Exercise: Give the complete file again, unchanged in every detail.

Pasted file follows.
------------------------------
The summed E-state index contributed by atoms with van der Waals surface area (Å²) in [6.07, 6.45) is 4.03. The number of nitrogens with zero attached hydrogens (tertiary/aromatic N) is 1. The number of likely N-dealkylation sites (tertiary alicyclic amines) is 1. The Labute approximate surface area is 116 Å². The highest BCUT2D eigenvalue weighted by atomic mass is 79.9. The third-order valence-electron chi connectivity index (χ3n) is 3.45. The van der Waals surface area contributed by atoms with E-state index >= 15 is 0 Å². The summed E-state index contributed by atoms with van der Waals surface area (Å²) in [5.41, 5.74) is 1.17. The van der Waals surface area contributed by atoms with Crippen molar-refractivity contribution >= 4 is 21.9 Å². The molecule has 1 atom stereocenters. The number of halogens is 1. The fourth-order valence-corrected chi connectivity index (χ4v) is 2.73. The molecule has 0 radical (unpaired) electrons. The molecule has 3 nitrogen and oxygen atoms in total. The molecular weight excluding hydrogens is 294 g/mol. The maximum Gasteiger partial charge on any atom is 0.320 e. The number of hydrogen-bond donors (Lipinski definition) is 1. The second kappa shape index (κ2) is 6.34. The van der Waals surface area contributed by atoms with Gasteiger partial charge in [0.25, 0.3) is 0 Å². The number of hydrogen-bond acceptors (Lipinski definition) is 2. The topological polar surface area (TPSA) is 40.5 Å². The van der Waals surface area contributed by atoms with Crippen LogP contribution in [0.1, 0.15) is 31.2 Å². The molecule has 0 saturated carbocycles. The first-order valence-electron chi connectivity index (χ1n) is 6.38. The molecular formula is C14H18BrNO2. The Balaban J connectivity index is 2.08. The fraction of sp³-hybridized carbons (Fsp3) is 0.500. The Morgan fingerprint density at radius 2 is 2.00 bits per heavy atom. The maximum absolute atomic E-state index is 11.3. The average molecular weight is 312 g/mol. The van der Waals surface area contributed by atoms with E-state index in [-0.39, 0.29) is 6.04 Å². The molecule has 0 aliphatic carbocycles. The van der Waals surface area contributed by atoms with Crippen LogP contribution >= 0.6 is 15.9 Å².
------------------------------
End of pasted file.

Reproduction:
The summed E-state index contributed by atoms with van der Waals surface area (Å²) in [6.07, 6.45) is 4.03. The number of nitrogens with zero attached hydrogens (tertiary/aromatic N) is 1. The number of likely N-dealkylation sites (tertiary alicyclic amines) is 1. The Labute approximate surface area is 116 Å². The highest BCUT2D eigenvalue weighted by atomic mass is 79.9. The third-order valence-electron chi connectivity index (χ3n) is 3.45. The van der Waals surface area contributed by atoms with E-state index >= 15 is 0 Å². The summed E-state index contributed by atoms with van der Waals surface area (Å²) in [5.41, 5.74) is 1.17. The van der Waals surface area contributed by atoms with Crippen molar-refractivity contribution >= 4 is 21.9 Å². The molecule has 1 atom stereocenters. The number of halogens is 1. The fourth-order valence-corrected chi connectivity index (χ4v) is 2.73. The molecule has 0 radical (unpaired) electrons. The molecule has 3 nitrogen and oxygen atoms in total. The molecular weight excluding hydrogens is 294 g/mol. The maximum Gasteiger partial charge on any atom is 0.320 e. The number of hydrogen-bond donors (Lipinski definition) is 1. The second kappa shape index (κ2) is 6.34. The van der Waals surface area contributed by atoms with Gasteiger partial charge in [0.25, 0.3) is 0 Å². The number of hydrogen-bond acceptors (Lipinski definition) is 2. The topological polar surface area (TPSA) is 40.5 Å². The van der Waals surface area contributed by atoms with Crippen LogP contribution in [0.1, 0.15) is 31.2 Å². The molecule has 0 saturated carbocycles. The first-order valence-electron chi connectivity index (χ1n) is 6.38. The molecular formula is C14H18BrNO2. The Balaban J connectivity index is 2.08. The fraction of sp³-hybridized carbons (Fsp3) is 0.500. The Morgan fingerprint density at radius 2 is 2.00 bits per heavy atom. The maximum absolute atomic E-state index is 11.3. The average molecular weight is 312 g/mol. The van der Waals surface area contributed by atoms with E-state index in [-0.39, 0.29) is 6.04 Å². The molecule has 0 aliphatic carbocycles. The van der Waals surface area contributed by atoms with Crippen LogP contribution >= 0.6 is 15.9 Å².